"Tis a gift to be free, tis a gift to come down where we ought to be..." I learned this song for the piano today, and now Tis stuck in my head. Ach.
I read a poem last night by Jill Alexander Essbaum, called Apologia. It appears in the current issue of Image journal - an excerpt:
Darkness, I have done dread deeds in,
Hearkening to apocalyptic heathen,
Even as I cocked my lips to yours. And I have slept
On floors. And I have crept along on all fours.
And, More. I have lived briskly in nice houses.
I have swigged whiskey in icehouses.
I have been June, July and August.
I have been riotous when I felt like I must
Or I could be. And I've hung on your tree like a ripe fig
Desiring to be plucked. And I've flung my body to your bed
Like a white bride pining to be rubbed up against.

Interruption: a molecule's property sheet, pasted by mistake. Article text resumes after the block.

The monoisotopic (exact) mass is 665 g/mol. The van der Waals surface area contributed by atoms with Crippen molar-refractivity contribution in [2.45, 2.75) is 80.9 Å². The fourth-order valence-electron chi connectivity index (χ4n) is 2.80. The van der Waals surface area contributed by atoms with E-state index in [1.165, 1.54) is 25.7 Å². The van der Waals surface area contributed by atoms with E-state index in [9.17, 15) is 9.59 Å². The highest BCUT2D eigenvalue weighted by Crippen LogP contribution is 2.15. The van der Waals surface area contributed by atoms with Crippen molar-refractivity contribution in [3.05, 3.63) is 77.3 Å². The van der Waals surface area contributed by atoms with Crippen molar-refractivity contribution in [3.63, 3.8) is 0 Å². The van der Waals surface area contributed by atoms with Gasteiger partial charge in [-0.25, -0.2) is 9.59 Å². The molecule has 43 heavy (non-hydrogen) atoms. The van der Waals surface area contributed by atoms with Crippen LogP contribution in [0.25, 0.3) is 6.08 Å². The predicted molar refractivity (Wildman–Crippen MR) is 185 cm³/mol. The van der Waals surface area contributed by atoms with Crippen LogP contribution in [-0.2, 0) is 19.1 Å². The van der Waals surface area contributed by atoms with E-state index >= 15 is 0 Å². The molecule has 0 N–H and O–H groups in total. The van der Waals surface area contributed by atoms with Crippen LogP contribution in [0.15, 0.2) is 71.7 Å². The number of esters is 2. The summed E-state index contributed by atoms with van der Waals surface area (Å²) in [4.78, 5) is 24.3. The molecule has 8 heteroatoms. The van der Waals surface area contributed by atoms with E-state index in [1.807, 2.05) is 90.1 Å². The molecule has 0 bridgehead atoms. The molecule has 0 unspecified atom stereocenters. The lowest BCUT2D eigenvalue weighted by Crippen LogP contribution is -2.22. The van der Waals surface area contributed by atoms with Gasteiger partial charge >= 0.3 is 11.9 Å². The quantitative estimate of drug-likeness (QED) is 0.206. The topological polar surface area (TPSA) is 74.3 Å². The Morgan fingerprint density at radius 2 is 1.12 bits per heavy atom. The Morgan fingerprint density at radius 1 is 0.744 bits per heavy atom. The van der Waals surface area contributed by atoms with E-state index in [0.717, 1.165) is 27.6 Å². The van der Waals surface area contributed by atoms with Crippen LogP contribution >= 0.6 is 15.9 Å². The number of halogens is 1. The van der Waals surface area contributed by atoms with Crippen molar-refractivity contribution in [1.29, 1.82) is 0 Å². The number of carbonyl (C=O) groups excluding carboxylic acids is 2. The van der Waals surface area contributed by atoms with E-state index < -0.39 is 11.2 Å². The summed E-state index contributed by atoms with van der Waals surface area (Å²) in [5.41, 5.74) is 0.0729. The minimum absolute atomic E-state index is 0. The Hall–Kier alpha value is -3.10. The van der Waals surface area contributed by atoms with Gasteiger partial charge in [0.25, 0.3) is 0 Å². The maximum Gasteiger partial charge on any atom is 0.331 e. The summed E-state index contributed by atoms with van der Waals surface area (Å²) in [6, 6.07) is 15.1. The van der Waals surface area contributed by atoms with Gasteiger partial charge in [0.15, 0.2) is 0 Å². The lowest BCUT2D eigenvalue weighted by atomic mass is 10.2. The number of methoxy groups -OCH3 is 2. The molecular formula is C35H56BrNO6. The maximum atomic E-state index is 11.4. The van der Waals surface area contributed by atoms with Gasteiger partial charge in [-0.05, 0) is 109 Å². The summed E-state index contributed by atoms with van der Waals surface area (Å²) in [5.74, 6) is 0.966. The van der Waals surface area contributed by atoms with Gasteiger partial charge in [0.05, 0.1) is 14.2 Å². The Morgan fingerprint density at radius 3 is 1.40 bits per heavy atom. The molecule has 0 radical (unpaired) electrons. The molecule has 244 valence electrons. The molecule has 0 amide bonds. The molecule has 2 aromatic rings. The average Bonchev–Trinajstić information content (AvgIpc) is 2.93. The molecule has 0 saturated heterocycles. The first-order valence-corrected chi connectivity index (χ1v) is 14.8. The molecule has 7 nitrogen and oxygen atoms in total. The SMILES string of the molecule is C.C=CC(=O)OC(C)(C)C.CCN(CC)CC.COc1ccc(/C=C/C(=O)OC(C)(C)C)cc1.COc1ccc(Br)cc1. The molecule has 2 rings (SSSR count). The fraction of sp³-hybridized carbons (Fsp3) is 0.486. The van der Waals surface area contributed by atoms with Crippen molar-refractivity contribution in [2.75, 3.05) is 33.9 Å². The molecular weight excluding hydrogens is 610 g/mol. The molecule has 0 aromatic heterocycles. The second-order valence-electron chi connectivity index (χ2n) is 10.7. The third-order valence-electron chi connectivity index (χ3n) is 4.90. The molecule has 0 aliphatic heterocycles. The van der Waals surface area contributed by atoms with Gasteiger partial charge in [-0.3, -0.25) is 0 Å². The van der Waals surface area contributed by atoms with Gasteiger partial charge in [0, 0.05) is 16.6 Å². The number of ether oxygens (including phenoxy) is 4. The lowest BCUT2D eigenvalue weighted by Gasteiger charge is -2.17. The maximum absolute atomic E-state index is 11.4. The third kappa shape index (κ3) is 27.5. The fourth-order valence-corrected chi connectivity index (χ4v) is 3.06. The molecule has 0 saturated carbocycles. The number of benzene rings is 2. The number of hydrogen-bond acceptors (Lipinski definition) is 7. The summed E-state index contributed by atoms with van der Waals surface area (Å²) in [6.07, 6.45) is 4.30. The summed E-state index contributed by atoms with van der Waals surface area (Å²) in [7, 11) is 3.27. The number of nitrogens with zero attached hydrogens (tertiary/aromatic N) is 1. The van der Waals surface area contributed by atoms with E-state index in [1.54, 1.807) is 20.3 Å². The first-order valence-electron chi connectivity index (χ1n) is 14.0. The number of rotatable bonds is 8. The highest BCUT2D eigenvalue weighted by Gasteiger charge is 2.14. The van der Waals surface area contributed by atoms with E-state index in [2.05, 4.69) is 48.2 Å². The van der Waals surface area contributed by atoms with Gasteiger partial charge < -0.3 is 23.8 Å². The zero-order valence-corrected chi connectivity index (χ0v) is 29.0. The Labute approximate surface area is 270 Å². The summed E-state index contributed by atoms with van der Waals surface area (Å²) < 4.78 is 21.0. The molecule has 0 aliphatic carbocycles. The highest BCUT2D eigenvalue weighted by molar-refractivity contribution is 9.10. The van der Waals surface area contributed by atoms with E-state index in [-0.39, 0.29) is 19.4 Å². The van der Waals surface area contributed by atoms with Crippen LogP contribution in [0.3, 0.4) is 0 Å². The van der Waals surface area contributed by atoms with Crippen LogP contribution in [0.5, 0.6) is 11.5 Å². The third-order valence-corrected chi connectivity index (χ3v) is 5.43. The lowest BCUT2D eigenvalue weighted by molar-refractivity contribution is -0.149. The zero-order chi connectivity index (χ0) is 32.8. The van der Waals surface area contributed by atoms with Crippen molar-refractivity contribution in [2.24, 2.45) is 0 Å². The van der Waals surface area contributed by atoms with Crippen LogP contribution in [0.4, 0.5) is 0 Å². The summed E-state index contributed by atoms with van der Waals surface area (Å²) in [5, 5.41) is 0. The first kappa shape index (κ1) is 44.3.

Like a suckling child hungry in a viper's den...
It's really a worthwhile poem. Not to everyone's taste, of course, and in the end it's about guilt and about living a life worthy of repentence; and thereby, a live worth living, and faith and forgiveness. It opens with an epigram of St. Augustine: "However innocent your life may have been, no Christian ought to venture to die in any other state than that of the penitent."
Tis a gift to come down where we ought to be. Humbleness and gratitude don't come without some knowledge of your misdeeds and failings. And I'm not sure you can really love without both of these. Though some days it's a real trick to feel your gratitude, feel it with enough depth that your love too has the depth you desire -- love for your fellows, or your family, or someone else. The love of someone who forgives you for being a miserable jackass, for example. As some have forgiven me and as I must forgive others.
And here's my spouse, up at 2am. Right on time.